President Obama signed legislation on Thursday approving the sale of four Hazard Perry-class guided-missile frigates, the first military hardware sale to Taiwan since 2011, when the United States transferred upgrades to F-16 fighter jets.
A spokesman for China’s Foreign Affairs Ministry, Qin Gang, said Friday during a regularly scheduled news conference that China “is firmly opposed to the arms sales by the U.S. to Taiwan.” He added that the warship transfer “brutally interferes in China’s domestic affairs and undermines China’s sovereignty and security interests.”
Taiwan’s Defence Ministry indicated this year that it would probably buy only two of the vessels, and Taiwan’s government must still approve the purchase. The frigates were built in the early 1980s and have either been decommissioned or soon will be. A price has not been announced.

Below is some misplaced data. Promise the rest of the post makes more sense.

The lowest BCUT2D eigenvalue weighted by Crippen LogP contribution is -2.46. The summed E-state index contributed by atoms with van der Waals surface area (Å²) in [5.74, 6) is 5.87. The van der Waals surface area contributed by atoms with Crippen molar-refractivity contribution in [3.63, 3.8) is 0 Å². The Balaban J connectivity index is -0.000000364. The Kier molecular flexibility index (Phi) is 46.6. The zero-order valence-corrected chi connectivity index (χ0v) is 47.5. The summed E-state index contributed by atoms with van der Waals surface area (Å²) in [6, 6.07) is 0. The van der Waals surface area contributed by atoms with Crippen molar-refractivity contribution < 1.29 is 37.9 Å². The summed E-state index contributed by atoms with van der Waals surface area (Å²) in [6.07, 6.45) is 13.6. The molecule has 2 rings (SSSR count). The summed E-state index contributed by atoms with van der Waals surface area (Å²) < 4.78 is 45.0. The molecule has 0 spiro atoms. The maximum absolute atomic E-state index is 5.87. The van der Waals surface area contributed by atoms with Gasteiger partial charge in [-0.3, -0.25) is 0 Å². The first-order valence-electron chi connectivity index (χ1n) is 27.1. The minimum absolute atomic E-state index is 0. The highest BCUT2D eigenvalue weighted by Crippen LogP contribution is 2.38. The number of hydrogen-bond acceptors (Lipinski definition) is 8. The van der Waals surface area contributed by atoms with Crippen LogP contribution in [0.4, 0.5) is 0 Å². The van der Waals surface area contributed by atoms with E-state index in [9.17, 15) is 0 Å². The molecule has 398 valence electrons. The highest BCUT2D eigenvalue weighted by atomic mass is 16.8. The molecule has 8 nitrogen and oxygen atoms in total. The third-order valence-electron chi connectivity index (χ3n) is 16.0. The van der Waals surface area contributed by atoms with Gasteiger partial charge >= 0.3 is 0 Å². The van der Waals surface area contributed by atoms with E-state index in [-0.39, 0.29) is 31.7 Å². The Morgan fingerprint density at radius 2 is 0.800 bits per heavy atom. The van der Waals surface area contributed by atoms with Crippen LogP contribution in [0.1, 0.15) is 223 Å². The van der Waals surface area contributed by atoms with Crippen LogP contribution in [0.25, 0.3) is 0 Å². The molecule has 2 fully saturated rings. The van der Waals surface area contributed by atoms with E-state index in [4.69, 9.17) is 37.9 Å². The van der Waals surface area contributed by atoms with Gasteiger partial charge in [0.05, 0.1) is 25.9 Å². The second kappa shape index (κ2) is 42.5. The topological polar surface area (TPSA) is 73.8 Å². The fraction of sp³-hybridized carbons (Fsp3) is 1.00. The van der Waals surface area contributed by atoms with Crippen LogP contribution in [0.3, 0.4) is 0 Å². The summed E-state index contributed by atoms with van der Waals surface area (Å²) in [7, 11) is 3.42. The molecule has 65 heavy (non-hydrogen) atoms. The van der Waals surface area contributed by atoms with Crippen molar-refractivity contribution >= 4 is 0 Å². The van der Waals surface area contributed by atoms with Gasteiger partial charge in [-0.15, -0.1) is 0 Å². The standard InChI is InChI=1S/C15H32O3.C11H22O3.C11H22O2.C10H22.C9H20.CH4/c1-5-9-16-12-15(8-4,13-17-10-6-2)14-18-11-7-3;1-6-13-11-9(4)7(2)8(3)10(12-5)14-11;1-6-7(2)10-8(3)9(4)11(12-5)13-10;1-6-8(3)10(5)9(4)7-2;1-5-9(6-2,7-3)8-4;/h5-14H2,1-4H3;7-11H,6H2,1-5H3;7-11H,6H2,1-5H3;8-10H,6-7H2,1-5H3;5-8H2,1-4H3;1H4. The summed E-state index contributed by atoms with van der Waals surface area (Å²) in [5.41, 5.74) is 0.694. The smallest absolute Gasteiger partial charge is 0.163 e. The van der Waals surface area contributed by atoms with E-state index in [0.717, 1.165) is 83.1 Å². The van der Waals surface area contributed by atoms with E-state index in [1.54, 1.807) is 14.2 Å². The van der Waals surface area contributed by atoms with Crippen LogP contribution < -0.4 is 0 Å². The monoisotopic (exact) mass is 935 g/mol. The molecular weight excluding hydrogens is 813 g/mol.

The potential for armed conflict has at times made the Taiwan Strait one of the world’s most worrisome hot spots. In recent years, tensions between the two sides have eased as Taiwan’s president, Ma Ying-jeou, has pursued closer economic links with China. Cross-strait trade and visitors to Taiwan from China have risen significantly during Mr. Ma’s six and a half years in office.
China has not ruled out the use of force to prevent any formal declaration of independence from Taiwan, and President Xi Jinping has sent stern signals to the island. Last year, he said political disputes with Taiwan could not be handed down “from generation to generation.” In September, he suggested that Taiwan adopt a “one country, two systems” relationship like mainland China has with Hong Kong.
The 1979 Taiwan Relations Act authorises the United States to provide Taiwan with “arms of a defensive character.” China, which has a much larger military than Taiwan, regularly protests such sales. In 2010, Beijing called off military exchanges with Washington for about a year over the announcement of a $6.4 billion deal to sell Black Hawk helicopters, air defence missiles and mine hunting ships to Taiwan.
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